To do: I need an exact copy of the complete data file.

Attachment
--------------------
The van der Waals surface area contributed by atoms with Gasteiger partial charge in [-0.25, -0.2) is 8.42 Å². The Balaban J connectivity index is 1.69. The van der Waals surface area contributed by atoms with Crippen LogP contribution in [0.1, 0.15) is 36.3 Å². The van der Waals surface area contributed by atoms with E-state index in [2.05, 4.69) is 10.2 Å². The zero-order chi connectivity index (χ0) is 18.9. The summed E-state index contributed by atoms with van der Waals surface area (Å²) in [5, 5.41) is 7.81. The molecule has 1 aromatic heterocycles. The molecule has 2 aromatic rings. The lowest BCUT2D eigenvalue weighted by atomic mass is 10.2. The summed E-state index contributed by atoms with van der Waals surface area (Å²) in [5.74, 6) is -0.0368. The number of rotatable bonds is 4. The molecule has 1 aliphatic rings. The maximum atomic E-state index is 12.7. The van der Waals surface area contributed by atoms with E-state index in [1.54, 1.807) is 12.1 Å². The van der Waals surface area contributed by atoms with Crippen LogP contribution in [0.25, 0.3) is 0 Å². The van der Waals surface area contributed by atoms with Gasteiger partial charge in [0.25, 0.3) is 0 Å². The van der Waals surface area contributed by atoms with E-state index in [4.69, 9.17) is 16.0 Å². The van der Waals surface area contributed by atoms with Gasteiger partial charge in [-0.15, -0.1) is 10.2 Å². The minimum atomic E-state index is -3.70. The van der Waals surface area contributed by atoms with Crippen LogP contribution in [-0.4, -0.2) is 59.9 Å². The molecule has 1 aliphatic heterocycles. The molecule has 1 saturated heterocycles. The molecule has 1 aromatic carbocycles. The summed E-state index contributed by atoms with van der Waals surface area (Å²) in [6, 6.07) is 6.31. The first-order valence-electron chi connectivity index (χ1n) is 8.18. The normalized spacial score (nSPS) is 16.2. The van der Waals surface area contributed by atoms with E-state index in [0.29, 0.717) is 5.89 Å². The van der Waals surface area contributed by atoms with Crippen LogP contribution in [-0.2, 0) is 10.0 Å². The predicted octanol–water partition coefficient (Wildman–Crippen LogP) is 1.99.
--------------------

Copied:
The van der Waals surface area contributed by atoms with Gasteiger partial charge in [-0.25, -0.2) is 8.42 Å². The Balaban J connectivity index is 1.69. The van der Waals surface area contributed by atoms with Crippen LogP contribution in [0.1, 0.15) is 36.3 Å². The van der Waals surface area contributed by atoms with E-state index in [2.05, 4.69) is 10.2 Å². The zero-order chi connectivity index (χ0) is 18.9. The summed E-state index contributed by atoms with van der Waals surface area (Å²) in [5, 5.41) is 7.81. The molecule has 1 aromatic heterocycles. The molecule has 2 aromatic rings. The lowest BCUT2D eigenvalue weighted by atomic mass is 10.2. The summed E-state index contributed by atoms with van der Waals surface area (Å²) in [5.74, 6) is -0.0368. The number of rotatable bonds is 4. The molecule has 1 aliphatic rings. The maximum atomic E-state index is 12.7. The van der Waals surface area contributed by atoms with E-state index in [1.54, 1.807) is 12.1 Å². The van der Waals surface area contributed by atoms with Crippen LogP contribution in [0.25, 0.3) is 0 Å². The van der Waals surface area contributed by atoms with Gasteiger partial charge in [0.25, 0.3) is 0 Å². The van der Waals surface area contributed by atoms with E-state index in [4.69, 9.17) is 16.0 Å². The van der Waals surface area contributed by atoms with Gasteiger partial charge in [-0.15, -0.1) is 10.2 Å². The minimum atomic E-state index is -3.70. The van der Waals surface area contributed by atoms with Crippen LogP contribution in [-0.4, -0.2) is 59.9 Å². The molecule has 1 aliphatic heterocycles. The molecule has 1 saturated heterocycles. The molecule has 1 aromatic carbocycles. The summed E-state index contributed by atoms with van der Waals surface area (Å²) in [6, 6.07) is 6.31. The first-order valence-electron chi connectivity index (χ1n) is 8.18. The normalized spacial score (nSPS) is 16.2. The van der Waals surface area contributed by atoms with E-state index in [0.29, 0.717) is 5.89 Å². The van der Waals surface area contributed by atoms with Crippen LogP contribution in [-0.2, 0) is 10.0 Å². The predicted octanol–water partition coefficient (Wildman–Crippen LogP) is 1.99.